The Unity game engine was first released in 2005. In the last few years, it has become a very popular game engine used by many developers. As with Unreal, the engine provides some synchronization and RPC functionality built-in, though there are some distinct differences from the approach used by Unreal. Unity 5.1 introduced a new networking library called UNET, and as such this section focuses on this newer library. In UNET, there are two different APIs: a higher-level API that can handle most networked game usage cases, as well as a lower-level transport API that can be used for custom communication over the Internet, as required. The majority of this section will focus on the higher-level API.

While the core Unity game engine is largely written in C++, Unity developers are not provided access to this C++ code. Developers using Unity will typically write the bulk of their code in C#, though it is also possible to use a version of JavaScript, as well. Most serious Unity developers will go with the C# option. Programming gameplay logic in C# instead of C++ presents both advantages and disadvantages, though this is irrelevant to the task at hand.

Transport Layer API

The transport layer API provided by UNET is a wrapper for platform-specific sockets. As one might expect, there are functions for creating connections with other hosts, and this can be used to send and receive data. One of the decisions that can be made when creating a connection is the reliability of the connection. Rather than specifically requesting a UDP or TCP connection, you can instead specify how you wish to use the connection. You can create a communication channel and request one of many values from the QosType enum. Possible values include:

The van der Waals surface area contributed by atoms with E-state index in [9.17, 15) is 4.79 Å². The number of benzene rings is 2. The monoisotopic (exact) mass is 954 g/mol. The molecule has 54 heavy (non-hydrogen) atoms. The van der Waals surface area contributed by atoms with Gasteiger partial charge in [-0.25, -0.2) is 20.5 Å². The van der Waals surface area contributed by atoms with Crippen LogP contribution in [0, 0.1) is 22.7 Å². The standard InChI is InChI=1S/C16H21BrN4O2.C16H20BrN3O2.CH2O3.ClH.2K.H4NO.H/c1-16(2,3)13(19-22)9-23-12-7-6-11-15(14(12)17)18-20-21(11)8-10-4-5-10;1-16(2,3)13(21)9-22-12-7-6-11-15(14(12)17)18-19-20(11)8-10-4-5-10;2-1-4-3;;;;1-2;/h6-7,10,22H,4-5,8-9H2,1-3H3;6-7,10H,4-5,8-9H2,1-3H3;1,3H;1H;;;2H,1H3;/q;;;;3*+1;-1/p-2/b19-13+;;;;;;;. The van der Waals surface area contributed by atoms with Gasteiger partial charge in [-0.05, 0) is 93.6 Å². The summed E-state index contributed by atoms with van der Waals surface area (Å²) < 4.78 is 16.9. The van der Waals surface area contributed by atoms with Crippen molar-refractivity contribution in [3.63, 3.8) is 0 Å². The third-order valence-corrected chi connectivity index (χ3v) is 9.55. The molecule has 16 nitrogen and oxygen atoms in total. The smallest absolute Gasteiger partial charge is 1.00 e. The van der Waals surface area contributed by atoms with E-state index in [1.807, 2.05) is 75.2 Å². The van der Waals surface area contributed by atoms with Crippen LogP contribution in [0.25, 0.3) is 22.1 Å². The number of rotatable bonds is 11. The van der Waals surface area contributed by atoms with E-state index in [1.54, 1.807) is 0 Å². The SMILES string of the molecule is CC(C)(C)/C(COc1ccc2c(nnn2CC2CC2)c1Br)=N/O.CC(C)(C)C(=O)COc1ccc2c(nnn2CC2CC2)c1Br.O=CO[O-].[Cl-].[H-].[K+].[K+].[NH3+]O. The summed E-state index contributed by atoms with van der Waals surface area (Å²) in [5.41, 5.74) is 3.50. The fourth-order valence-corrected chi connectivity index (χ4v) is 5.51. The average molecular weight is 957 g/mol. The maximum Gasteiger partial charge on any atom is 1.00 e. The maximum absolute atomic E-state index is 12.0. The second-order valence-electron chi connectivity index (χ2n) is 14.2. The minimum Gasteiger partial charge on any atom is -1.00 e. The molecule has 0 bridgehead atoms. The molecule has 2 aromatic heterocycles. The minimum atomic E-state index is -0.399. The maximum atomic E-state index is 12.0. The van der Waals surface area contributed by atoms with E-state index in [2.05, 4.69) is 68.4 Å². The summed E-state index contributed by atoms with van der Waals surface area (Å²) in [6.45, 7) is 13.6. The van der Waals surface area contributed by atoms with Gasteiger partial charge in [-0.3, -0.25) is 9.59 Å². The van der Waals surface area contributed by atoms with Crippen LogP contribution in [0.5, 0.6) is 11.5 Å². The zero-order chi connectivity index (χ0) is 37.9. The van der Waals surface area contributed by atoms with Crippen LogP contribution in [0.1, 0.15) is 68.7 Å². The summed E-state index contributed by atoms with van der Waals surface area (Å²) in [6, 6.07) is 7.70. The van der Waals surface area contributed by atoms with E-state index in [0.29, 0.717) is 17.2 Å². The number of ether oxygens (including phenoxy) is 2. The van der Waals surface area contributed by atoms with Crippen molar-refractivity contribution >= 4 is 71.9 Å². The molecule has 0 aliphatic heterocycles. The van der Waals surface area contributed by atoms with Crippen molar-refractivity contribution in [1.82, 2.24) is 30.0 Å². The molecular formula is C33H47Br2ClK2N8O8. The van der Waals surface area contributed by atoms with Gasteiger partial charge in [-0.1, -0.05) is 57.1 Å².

Image Unreliable. Send messages without any guarantees.

Image UnreliableSequenced. Messages are not guaranteed to arrive, but out-of-order messages are dropped. This is useful for voice communication.

Image Reliable. The message is guaranteed to arrive as long as the connection is not disconnected.

Image ReliableFragmented. A reliable message that can be fragmented into several packets. This is useful when wanting to transmit large files over the network, as it can be reassembled on the receiving end.

Connections can be established via the NetworkTransport.Connect function call. This will return a connection ID, which can then be used as a parameter for other NetworkTransport functions such as Send, Receive, and Disconnect. On a Receive call, the returned value is a NetworkEventType, which can either encapsulate the data or an event such as a disconnection.

Game Objects and Topology